Animals and the agency account of moral status

Philosophical Studies 177 (7):1879-1899 (2020)
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Abstract

In this paper, I aim to show that agency-based accounts of moral status are more plausible than many have previously thought. I do this by developing a novel account of moral status that takes agency, understood as the capacity for intentional action, to be the necessary and sufficient condition for the possession of moral status. This account also suggests that the capacities required for sentience entail the possession of agency, and the capacities required for agency, entail the possession of sentience. Thus on this account sentient beings possess agency and agents possess sentience. If this is correct, it will show that an Agency Account of moral status can offer a plausible defence of the moral status of all sentient beings, something that previous Agency Accounts have not succeeded in doing. What is more, this account could establish that all sentient animals are not just moral status holders per se, but that they are owed pro tanto obligations regarding continued existence and liberty, similar in kind, though not always in strength, to those owed to humans.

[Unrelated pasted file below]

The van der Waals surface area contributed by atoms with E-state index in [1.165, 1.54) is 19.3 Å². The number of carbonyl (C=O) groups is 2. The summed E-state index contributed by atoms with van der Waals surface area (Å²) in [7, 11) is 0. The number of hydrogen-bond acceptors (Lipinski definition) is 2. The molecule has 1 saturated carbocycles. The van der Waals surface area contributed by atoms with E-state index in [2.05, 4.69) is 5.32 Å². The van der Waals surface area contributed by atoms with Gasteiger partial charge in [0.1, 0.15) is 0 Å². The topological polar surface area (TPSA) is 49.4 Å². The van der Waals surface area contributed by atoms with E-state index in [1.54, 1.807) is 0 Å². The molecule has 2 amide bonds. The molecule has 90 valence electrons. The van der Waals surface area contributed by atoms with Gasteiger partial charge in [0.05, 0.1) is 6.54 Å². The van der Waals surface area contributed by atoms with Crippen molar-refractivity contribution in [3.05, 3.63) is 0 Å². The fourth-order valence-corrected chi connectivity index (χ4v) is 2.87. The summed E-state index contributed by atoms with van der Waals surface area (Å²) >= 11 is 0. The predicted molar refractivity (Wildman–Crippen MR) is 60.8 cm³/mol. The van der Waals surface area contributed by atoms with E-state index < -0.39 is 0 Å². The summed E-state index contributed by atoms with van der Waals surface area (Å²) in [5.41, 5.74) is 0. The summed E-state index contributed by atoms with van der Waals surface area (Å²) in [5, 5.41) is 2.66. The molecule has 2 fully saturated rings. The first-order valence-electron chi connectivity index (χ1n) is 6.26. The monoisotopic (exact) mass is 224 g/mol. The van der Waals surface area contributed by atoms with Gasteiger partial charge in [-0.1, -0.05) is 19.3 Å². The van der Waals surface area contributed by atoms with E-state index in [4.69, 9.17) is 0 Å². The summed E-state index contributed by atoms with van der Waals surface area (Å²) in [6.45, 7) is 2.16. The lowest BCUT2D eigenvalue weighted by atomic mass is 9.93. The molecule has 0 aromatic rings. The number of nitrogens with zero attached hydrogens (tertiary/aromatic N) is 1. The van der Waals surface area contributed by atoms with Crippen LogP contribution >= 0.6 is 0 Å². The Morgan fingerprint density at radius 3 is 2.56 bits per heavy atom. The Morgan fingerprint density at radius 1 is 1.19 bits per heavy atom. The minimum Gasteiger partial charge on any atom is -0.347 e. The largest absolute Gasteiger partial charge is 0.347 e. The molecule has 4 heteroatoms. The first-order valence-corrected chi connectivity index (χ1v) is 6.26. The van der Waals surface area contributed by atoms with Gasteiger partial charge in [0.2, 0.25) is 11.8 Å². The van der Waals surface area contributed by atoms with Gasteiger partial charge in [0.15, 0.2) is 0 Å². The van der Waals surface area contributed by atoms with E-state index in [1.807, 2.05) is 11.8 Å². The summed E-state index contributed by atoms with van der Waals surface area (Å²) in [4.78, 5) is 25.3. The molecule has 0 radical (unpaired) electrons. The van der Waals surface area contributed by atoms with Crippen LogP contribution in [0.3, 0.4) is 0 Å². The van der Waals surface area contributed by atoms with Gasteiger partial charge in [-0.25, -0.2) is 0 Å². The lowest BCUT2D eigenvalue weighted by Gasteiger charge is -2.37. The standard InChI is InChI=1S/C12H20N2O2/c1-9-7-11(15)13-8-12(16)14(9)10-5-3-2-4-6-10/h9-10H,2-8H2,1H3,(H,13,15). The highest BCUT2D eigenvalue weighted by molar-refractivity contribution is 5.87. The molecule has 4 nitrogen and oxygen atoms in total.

Author's Profile

Marc G Wilcox
University of Leeds (PhD)

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